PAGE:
It will take time for Nike's (NKE - Get Report) new reorganization to pay off on the bottom line.

"Putting the pieces together, we are encouraged by management's more efficient SG&A approach and forward thinking initiatives, but change takes time with the North American marketplace disruption and elevated promotional acivity pressuring management's mid-teens [profit] algorithm in our view," wrote JPMorgan analyst Matthew Boss on Friday. The analyst downgraded his rating to neutral from buy.

Nike announced Thursday its Triple Double Initiative, which aims to push sales to online platforms. Nike's Triple Double Initiative plans to double innovation, speed and direct connections with consumers, the company contends.

One result of that new plan is a 2% cut of its global workforce of some 70,700 employees.

"Nike may have realized that it got bloated and is taking radical action, so that will drive the stock down but will later drive it up," TheStreet's founder and Action Alerts PLUS Portfolio Manager Jim Cramer said of Nike's fresh round of jobs cuts. Cramer added that while Nike CEO Mark Parker may be struggling today, "he won't stay struggling."

Nike still rules the market, but German rival Adidas (ADS - Get Report) is moving forward nipping at the sneaker king's heels, analyst Christopher Svezia of Wedbush told TheStreet.

"For over 18 months, Adidas has taken market share from Nike. And to a lesser degree, Puma has too," added Svezia. Under Armour (UA - Get Report) also took market share from Nike some two years ago when the Golden State Warriors won the NBA championship and Under Armour introduced a Steph Curry sneaker, honoring Golden State's premier shooter.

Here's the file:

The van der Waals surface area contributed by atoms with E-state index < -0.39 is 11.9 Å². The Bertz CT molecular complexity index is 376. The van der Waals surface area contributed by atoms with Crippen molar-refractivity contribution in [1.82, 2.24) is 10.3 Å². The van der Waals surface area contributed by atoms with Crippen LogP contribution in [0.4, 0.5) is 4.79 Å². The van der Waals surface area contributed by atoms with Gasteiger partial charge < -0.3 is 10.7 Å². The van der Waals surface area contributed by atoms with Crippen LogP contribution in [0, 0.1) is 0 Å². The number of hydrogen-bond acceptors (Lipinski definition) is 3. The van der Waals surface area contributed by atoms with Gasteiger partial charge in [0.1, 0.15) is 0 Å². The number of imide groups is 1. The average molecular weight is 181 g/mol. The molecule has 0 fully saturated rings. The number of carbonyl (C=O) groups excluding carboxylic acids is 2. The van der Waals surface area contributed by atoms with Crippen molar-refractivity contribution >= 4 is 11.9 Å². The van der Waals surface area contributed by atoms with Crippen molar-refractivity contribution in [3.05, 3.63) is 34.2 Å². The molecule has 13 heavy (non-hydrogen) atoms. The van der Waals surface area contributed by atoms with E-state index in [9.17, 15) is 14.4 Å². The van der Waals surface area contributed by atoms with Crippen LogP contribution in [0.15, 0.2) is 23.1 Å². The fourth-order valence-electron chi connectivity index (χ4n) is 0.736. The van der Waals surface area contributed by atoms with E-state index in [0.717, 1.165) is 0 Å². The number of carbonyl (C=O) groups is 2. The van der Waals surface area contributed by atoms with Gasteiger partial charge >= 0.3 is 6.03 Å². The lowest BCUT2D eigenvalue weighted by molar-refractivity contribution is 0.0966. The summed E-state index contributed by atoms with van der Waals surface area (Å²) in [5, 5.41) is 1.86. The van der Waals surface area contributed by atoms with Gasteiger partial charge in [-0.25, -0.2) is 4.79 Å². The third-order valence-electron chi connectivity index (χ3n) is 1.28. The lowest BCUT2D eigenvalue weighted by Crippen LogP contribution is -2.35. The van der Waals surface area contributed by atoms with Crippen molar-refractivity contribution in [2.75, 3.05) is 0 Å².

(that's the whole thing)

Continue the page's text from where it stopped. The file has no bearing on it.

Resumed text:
Wall Street has turned cautious on Nike.
Wall Street has turned cautious on Nike.

In a note from Svezia on Thursday, the analyst maintained his neutral rating on Nike, saying that challenges are in foreign exchange and likely higher operating expenses that could result in "flat to down" earnings per share in 2018.

Svezia wrote that the U.S. market remains a headwind for Nike.

"Broadly the Nike brand continues to lose share while Jordan continues to dominate in a subdued category (basketball)," he wrote. "Changes in MAP [minimal advertised pricing] have allowed retailers to promote more aggressively but could lead to continued [pressured] orders as retailers work through higher inventory levels."

Increasing the problem, wrote Svezia, is that two of Nike's biggest retailers, Foot Locker (FL - Get Report) and Dicks Sporting Goods (DKS - Get Report) have reported "softer results" in the first quarter of 2017.

The Wedbush analyst wrote that he was impressed with the company's management of expenses, but he doubted Nike could maintain it next year, and he applauded Nike for its "speed initiatives," which he noted will take time to develop.

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